Bubble, bubble: part two

Sometimes, it seems scarcely a week goes by without yet another announcement of an investment group with deep pockets jumping into the RV campground business, adding to a bewildering mix of players that can’t be kept straight without a detailed scorecard.

Last week, for example, Halmos Capital Partners announced the formation of Cedarline Outdoor, “an outdoor hospitality investment platform focused on the RV park industry.” Cedarline says it wants to create a “diversified portfolio of properties unique to the industry in terms of infrastructure, scale and visitor experience.” No telling yet what that means, but use of the word “unique” is always a grabber, especially in this context. We’ll have to stay tuned.

Just a couple of days later, NAI Global–a commercial real estate juggernaut that “maintains its competitive edge through a well-established culture of learning that informs decision making at all levels” and thereby demonstrates why it will never ace the SAT verbal section–declared it has “expanded its offerings” via a “brand-new service,” NAI Outdoor Hospitality Brokers. The Colorado-based “team” will specialize in purchasing and selling RV parks, campgrounds and glamping resorts across the U.S.

And so it goes, week by week.

What’s intriguing about all of this belated attention is that it’s coming just as interest rates have started an upswing, with inflation worries overshadowing the markets. For those with a cautious bent, this might be seen as a good time to pull back from any real estate investing, especially in as overheated a niche market as RV campgrounds, as briefly described in my last post. In times of economic uncertainty, goes the timeworn refrain, cash is king. Keep your powder dry, and wait for valuations to tumble.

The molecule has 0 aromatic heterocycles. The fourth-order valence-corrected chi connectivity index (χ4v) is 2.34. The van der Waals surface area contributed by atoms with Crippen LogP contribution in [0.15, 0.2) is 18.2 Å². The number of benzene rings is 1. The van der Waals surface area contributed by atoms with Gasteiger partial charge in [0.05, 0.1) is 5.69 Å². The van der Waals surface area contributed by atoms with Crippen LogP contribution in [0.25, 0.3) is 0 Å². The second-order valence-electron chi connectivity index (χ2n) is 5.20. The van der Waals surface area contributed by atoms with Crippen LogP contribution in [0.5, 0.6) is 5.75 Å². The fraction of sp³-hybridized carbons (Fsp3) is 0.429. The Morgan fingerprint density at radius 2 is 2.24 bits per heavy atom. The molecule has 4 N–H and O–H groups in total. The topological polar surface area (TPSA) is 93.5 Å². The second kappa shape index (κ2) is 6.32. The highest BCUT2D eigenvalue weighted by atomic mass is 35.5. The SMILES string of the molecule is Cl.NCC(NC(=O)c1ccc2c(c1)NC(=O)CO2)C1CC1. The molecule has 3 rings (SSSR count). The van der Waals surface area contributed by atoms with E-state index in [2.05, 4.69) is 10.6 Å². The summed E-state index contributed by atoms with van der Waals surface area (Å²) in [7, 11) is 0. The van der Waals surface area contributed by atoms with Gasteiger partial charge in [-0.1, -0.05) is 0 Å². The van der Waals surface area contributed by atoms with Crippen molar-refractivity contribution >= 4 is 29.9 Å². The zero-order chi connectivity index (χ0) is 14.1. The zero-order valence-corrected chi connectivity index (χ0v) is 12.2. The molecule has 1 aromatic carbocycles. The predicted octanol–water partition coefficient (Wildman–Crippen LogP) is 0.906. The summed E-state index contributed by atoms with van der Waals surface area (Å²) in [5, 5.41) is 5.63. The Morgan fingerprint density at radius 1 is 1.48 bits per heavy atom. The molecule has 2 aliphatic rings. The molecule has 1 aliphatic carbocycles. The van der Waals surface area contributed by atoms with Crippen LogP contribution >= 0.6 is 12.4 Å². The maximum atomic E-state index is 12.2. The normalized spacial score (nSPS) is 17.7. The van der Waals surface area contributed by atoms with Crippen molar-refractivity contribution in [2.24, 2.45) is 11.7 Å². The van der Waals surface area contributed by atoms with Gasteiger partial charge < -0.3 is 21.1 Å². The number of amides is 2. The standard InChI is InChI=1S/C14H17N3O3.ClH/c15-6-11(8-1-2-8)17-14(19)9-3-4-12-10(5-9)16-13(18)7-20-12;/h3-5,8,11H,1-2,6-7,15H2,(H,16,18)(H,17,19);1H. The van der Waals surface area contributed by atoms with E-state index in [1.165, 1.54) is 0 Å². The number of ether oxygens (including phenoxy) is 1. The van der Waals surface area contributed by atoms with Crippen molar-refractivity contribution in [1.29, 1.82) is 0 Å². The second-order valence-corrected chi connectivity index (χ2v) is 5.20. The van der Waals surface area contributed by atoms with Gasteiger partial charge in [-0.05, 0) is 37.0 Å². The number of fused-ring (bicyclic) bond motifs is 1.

Not so for the folks at the circus known as RV Park University, however, which mercilessly flogs a “home study course” aimed at middle class Americans yearning for a lucky investment break. Head ringmaster Frank Rolfe–who most assuredly is not speaking to the likes of Cedarline or NAI Global–contends that the stock market currently “is more overvalued than at any other moment in American history,” making this precisely the right time to invest in a niche “that is built on the fundamentals of income and cash flow and not PR and logo design”–that is to say, in “the simple RV park.”

The key to this great opportunity, Rolfe wrote in a recent broadside titled, “With the stock market collapsing, time to buy an RV park?” is that campgrounds are “a very simple business that anyone can understand quickly. You rent spots to park RVs–it’s simply renting land.” Even an idiot presumably could grasp that once you own an RV park you can just settle back and watch the money roll in–and to help you get there, Rolfe is ready to sell you a bunch of CDs and an outdated paperback for $400 or so.

Of course, nowhere in this come-on does Rolfe intimate that the campground biz is every bit as overvalued as the wider stock market. Or that whatever their other shortcomings, the rapidly swelling ranks of real estate investment pros are not going to leave much more than bleached bones for the small investor to pick over. That wouldn’t help his business one bit.

Author: Andy Zipser

A former newspaper reporter who worked at a variety of newspapers, from small community weeklies to The Wall Street Journal, I finished my "normal" work life as the editor of The Guild Reporter, official publication of the union representing newspaper workers. On retiring, I and my wife bought a campground in the Shenandoah Valley and--with the help of our two daughters and their husbands--operated it for eight years, first as a KOA franchisee and then as an independent family-owned RV park. We sold the campground in May, 2021, and live in Staunton, Virginia, a short walk from our grandsons' home.

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